“When you meet somebody for the first time, face to face, smiling is normal. Is a smiley or smile by email considered equivalent? No. Really no. It does not create that perception of warmth, of friendliness. It does not achieve that, whatever we might expect,” said Arik Cheshin of the University of Haifa’s Department of Human Services, a co-author of the study, according to a report by Haaretz (a news agency).

Another experiment saw the use of a smiley compared to a smiling or neutral photograph in a work-related email. This experiment found that the smiling sender was perceived as more competent and friendly than the neutral sender.

The study also contributed to the discussion of the role of gender with regards to use and interpretation of emoticons. When the gender of the sender was unknown, participants were more likely to assume the sender was a woman if it included a smiley. According to the news release, however, this had no influence on assessing competence and friendliness.

“People tend to assume that a smiley is a virtual smile, but the findings of this study show that in the case of the workplace, at least as far as initial ‘encounters’ are concerned, this is incorrect,” Glikson concluded. “For now, at least, a smiley can only replace a smile when you already know the other person. In initial interactions, it is better to avoid using smileys, regardless of age or gender.”

I really never liked emoticons. And as of today, I intend to stop using them altogether. 🙂

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Circles of Competence

In the professions of counseling and executive mentoring we often speak of our scope of competence. What that means is this: we know what we can do and work to expand that scope, but we also understand what we cannot do and work to refer our clients to others who have that (whatever it is) in their scope of competence.

Warren Buffet calls this the circle of competence. In business, it is often referred to as a firm’s “core competency.” Knowing what that is, and outsourcing the rest, is the key to sustainable business excellence.

As an aside, yesterday Cindy, Julietta, and I, were stuck in a traffic backup on Interstate 80. As we looked at the many large trucks idling around us, waiting as we were for the accident ahead to be cleared, Julietta asked about a truck’s insignia, parked next to us, which read: Logistics.

I am not sure when the term logistics took off. Surely, as a concept, it has been around for a long time. In brief, logistics companies do for you what you would rather not do for yourself. They do for you what you are not good at. They allow you to focus on those things that you do do well – your core competency.

What an investor needs is the ability to correctly evaluate selected businesses. Note that word “selected”: You don’t have to be an expert on every company, or even many. You only have to be able to evaluate companies within your circle of competence. The size of that circle is not very important; knowing its boundaries, however, is vital.

Thus began Warren Buffett in a shareholder letter of many years ago.  And the concept of a Circle of Competence is simple: Each of us, through experience or study, has built up useful knowledge on certain areas of the world. Some areas are understood by most of us, while some areas require a lot more specialty to evaluate.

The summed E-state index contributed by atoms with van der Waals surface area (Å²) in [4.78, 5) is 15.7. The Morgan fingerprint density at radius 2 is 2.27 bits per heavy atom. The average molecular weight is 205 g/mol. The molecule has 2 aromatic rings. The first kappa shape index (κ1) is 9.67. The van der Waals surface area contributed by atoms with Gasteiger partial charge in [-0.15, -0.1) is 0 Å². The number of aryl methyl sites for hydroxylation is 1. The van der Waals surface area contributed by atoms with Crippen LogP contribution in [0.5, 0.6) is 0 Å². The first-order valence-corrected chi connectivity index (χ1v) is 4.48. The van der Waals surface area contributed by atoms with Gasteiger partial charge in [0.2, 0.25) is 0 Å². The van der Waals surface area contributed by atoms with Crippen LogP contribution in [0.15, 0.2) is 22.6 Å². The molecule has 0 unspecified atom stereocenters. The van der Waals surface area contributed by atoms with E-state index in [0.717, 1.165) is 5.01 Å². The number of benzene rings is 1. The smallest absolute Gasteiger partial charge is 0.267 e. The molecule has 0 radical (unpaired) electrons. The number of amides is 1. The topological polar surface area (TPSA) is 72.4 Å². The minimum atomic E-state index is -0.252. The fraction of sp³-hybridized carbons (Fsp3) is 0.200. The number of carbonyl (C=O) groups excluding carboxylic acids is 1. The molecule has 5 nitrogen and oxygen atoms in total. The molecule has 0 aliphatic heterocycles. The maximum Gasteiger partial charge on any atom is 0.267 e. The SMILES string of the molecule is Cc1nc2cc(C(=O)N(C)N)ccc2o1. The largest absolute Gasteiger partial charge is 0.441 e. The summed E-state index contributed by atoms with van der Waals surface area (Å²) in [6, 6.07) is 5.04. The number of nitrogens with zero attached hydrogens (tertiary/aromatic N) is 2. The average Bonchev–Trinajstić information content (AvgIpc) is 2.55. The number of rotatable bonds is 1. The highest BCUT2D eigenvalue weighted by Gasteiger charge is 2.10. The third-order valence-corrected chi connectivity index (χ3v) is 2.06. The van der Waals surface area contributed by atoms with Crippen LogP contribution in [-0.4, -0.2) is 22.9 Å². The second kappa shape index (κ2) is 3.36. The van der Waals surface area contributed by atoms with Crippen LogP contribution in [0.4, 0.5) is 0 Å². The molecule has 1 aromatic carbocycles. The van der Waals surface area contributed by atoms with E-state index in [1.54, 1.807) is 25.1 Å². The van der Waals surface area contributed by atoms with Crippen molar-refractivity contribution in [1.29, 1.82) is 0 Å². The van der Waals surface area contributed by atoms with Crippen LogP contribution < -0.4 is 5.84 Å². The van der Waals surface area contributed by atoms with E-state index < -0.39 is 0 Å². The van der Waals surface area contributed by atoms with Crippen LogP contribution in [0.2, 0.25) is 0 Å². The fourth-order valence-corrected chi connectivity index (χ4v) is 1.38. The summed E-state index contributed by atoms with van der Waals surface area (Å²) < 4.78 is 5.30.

For example, most of us have a basic understanding of the economics of a restaurant: You rent or buy space, spend money to outfit the place and then hire employees to seat, serve, cook, and clean. (And, if you don’t want to do it yourself, to manage.)

From there it’s a matter of generating enough traffic and setting the appropriate prices to generate a profit on the food and drinks you serve—after all of your operating expenses have been paid. Though the cuisine, atmosphere, and price points will vary by restaurant, they all have to follow the same economic formula.

That basic knowledge, along with some understanding of accounting and a little bit of study, would enable one to evaluate and invest in any number of restaurants and restaurant chains; public or private. It’s not all that complicated.

However, can most of us say we understand the workings of a microchip company or a biotech drug company at the same level? Perhaps not.









But as Buffett so eloquently put it, we do not necessarily need to understand these more esoteric areas to invest capital. Far more important is to honestly define what we do know and stick to those areas. Our circle of competence can be widened, but only slowly and over time. Mistakes are most often made when straying from this discipline.

The essential question he sought to answer: Where should we devote our limited time in life, in order to achieve the most success? Here’s a simple prescription:

You have to figure out what your own aptitudes are. If you play games where other people have the aptitudes and you don’t, you’re going to lose. And that’s as close to certain as any prediction that you can make. You have to figure out where you’ve got an edge. And you’ve got to play within your own circle of competence.

If you want to be the best tennis player in the world, you may start out trying and soon find out that it’s hopeless—that other people blow right by you. However, if you want to become the best plumber in Pittsburgh, that is probably doable by two-thirds of you. It takes a will. It takes the intelligence. But after a while, you’d gradually know all about plumbing in Pittsburgh and master the art. That is an attainable objective, given enough discipline. And people who could never win a chess tournament or stand in center court in a respectable tennis tournament can rise quite high in life by slowly developing a circle of competence—which results partly from what they were born with and partly from what they slowly develop through work.

So, the simple takeaway here is clear. If you want to improve your odds of success in life and business then define the perimeter of your circle of competence, and operate inside. Over time, work to expand that circle but never fool yourself about where it stands today, and never be afraid to say “I don’t know.”

Or, as Dirty Harry has said, “A man’s GOT to know his limitations.”